It can sometimes seem a long haul through the darkness of winter, but come the early spring, my spirits start to lift as nature begins to stir. From the first primroses and snowdrops onwards, there’s something to look forward to, and one of the most eagerly-anticipated is bluebell time.
“There is a silent eloquence
In every wild bluebell
That fills my softened heart with bliss
That words could never tell.” – Anne Brontë
The English bluebell, Hyacinthoides non-scripta, comes in variable shades of pale or mid-blue to almost lavender, and is wonderfully scented and delicate in habit. (Its more thuggish competitor, the Spanish bluebell, Hyacinthoides hispanica, is much stiffer and stouter, stripier, and not nearly as fragrant.)
From mid-April till May, the woods and hills of West Dorset and East Devon must be one of the most beautiful places to be on Earth. All one’s senses are pleased in a bluebell glade – the sight of the rolling blue carpet under brilliant green leaves, the sound of all the woodland birds proclaiming their territory, and the scent of the flowers drifting on the soft breeze as it ruffles one’s hair.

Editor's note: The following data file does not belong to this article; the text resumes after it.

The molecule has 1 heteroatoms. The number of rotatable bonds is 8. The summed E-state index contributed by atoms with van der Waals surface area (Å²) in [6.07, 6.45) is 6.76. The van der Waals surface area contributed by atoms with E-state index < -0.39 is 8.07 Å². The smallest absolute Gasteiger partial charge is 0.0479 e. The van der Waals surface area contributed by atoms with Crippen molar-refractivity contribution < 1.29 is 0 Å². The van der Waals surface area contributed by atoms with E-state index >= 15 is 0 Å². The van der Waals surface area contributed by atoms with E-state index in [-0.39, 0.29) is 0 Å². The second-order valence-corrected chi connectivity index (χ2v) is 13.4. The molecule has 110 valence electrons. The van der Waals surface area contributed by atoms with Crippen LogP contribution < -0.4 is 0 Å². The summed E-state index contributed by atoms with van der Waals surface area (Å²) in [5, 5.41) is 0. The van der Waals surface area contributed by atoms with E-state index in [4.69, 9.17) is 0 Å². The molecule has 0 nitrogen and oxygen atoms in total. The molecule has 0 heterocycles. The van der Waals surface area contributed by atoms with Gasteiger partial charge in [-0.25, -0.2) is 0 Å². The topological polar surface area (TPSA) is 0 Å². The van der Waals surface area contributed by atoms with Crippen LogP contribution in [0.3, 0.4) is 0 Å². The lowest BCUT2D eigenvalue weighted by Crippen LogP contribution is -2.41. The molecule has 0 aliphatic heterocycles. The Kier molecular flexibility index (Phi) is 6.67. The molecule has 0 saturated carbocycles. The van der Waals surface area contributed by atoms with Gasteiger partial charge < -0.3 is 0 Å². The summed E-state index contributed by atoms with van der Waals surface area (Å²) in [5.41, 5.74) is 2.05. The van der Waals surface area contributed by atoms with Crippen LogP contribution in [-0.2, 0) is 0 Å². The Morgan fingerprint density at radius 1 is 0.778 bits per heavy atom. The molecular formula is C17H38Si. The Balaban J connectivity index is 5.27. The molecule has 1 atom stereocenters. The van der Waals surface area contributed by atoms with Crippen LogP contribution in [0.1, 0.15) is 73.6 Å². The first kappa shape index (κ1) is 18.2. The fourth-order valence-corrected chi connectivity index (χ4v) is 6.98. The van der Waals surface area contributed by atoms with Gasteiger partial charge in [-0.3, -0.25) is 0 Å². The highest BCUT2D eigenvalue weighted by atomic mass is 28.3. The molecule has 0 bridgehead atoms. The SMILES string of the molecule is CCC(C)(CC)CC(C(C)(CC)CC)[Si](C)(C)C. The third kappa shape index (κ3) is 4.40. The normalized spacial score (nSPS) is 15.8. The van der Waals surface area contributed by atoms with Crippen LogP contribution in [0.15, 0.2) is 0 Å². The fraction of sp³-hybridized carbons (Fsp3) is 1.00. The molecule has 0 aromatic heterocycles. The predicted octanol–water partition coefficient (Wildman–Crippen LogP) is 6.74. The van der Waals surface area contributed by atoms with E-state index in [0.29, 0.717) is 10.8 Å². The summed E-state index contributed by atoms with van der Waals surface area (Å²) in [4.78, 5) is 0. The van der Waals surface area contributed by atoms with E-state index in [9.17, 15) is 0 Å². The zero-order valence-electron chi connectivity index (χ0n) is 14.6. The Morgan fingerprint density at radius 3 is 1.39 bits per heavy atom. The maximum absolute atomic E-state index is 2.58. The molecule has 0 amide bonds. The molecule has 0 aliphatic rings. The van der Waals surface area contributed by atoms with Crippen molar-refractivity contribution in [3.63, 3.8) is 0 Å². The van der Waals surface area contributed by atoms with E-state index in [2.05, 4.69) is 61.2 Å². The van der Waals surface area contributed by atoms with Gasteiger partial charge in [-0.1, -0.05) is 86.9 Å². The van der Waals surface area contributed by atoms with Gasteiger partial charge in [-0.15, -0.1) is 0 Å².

At this time of year, the wildflowers are still pristine and fresh, ferns are unrolling their fronds, and the trees are at their best. Every year I try to visit at least one of my favourite spots or find a new one, so my back catalogue has lots of images to choose from.
(This is an edited version of an article that first appeared on the Bridport Cottages web site.)